My heart sinks when I see an email arrive that starts “We are about to start a search project and we need some assistance. Can you help?” At least with an email I have an opportunity to prepare a creative reply. When the telephone rings with the same question, then the challenge of delivering sad news in a kindly and constructive way is significantly greater. The sad news is that all enterprise search projects fail. Here are just a few of the reasons why.
Project Plans are Built on a Zero Information Base
Project plans involve defining work packages, deliverables, risks and milestones. In the case of most companies no search project has ever been attempted before and so there is no corporate knowledge of what the work packages might be and what skills and resources might be needed to undertake the project.
Usually there is recent corporate memory about CMS implementation or ERP migration projects but these have little bearing on the design of a search project. The end result is that the project plan is no more than a work of inspiration and fiction.
Project managers spend a lot of time writing a Project Initiation Document (PID) that sets out what will be delivered. In the case of a search project that is often about “delivering improved search satisfaction” or “enhancing search performance.”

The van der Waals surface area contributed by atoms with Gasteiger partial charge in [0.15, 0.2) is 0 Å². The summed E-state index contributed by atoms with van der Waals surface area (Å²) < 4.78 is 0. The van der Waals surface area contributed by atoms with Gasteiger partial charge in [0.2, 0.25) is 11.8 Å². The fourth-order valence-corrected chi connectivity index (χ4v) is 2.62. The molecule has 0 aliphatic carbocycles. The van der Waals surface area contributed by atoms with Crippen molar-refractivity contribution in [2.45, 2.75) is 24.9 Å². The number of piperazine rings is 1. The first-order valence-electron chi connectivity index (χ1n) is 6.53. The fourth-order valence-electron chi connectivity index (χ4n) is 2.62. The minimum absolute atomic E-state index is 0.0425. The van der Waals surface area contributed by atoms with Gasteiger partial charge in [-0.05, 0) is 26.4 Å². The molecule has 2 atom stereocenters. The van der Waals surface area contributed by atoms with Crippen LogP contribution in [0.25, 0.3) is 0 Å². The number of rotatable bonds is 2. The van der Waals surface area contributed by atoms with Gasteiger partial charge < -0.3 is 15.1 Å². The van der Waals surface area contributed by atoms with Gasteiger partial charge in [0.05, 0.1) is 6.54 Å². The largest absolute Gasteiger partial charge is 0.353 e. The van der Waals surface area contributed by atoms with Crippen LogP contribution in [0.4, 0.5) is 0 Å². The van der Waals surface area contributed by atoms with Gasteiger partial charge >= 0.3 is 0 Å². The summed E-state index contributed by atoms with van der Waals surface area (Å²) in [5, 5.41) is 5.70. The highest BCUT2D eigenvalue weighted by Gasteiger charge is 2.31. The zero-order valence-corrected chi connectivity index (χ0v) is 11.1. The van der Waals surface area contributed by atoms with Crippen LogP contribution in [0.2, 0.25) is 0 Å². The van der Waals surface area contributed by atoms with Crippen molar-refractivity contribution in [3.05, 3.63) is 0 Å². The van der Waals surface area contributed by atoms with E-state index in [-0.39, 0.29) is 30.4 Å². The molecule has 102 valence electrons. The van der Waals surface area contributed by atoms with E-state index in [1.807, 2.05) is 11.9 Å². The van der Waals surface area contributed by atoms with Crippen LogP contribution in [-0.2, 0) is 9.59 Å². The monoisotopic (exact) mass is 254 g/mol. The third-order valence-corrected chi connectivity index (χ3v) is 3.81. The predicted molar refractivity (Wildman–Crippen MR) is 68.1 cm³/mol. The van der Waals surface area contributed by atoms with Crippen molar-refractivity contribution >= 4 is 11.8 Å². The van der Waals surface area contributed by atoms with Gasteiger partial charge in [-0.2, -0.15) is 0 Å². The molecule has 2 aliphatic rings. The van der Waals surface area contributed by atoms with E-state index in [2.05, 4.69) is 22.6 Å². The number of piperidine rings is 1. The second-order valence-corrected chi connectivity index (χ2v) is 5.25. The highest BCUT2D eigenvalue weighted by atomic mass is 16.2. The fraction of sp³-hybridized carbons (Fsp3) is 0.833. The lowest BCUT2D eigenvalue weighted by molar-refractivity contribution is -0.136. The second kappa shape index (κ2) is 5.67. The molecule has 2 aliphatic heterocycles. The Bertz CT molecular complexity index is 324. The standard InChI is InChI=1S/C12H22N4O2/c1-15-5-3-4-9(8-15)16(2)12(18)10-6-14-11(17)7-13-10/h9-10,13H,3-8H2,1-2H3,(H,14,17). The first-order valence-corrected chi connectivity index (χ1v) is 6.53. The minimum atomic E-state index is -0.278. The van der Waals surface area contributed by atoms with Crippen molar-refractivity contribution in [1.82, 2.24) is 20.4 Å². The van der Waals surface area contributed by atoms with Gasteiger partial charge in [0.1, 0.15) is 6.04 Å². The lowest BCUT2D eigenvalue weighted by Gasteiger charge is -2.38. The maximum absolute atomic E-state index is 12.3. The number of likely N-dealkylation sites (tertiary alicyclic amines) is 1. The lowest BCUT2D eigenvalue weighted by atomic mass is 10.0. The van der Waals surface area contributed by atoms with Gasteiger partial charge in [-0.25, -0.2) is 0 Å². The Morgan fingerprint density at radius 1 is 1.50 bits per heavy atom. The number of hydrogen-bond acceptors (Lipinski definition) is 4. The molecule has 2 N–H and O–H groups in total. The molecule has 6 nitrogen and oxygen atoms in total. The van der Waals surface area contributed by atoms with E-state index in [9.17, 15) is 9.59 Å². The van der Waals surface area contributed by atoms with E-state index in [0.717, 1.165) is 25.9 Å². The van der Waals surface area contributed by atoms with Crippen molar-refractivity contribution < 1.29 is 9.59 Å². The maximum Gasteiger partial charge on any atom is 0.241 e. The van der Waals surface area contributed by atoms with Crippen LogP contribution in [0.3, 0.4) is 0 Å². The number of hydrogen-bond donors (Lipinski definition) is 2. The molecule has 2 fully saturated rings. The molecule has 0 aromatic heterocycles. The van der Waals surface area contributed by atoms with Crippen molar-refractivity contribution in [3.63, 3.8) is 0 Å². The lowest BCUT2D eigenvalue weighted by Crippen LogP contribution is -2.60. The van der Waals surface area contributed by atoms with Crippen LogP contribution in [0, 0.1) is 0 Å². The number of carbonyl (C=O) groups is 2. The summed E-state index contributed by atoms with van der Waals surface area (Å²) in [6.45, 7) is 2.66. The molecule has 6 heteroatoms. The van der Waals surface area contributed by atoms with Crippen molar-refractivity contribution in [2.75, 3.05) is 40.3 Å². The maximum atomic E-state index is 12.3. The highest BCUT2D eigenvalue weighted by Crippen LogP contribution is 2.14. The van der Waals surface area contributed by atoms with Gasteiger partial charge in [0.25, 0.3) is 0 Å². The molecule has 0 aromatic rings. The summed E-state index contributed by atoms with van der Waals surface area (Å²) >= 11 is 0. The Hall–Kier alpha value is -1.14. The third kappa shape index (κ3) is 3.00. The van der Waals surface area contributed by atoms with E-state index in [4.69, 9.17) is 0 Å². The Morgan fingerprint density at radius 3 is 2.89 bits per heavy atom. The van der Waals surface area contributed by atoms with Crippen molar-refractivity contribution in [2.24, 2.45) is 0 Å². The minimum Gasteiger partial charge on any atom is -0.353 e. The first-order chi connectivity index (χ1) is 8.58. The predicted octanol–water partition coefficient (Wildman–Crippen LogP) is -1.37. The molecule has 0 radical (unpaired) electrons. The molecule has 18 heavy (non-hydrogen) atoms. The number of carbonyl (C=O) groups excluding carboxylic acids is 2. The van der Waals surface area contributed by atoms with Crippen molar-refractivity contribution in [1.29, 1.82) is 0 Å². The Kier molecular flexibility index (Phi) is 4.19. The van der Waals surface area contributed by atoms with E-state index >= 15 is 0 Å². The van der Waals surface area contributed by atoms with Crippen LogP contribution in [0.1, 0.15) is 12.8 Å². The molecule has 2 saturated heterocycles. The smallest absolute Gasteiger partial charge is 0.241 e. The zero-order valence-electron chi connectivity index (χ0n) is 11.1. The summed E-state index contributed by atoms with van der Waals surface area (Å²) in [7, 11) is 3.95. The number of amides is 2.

Both of these are very desirable goals but no one (least of all the project manager) has any idea of what the current level of satisfaction is with search and what is a reasonable metric for improvement.
The idiom “if you can’t measure it you can’t manage it” applies to search as much as to anything else. If the project is IT-driven then there is a danger of focusing on technical performance (server utilization) or at best increasing the number of searches, but neither will generate long-term benefits.
Content Quality is Not in Scope
Without good content quality no search engine is going to deliver quality (trustworthy) results. If you search for Marmite on the Unilever UK public website, two of the results in the first ten are duplicates of two others and three of the titles are Microsoft Word -- Document 1.
However working on content quality improvement (and nothing improves search more quickly!) is usually out of scope as no one is every quite sure who is responsible for content quality or even for defining what is in scope to be crawled and indexed.
Search Does not Exist in Isolation
Search interfaces with a great many enterprise applications. Websites, SharePoint, document management, social media, business intelligence... the list is endless. Fixing search without understanding how search in other applications is being managed is a waste of effort.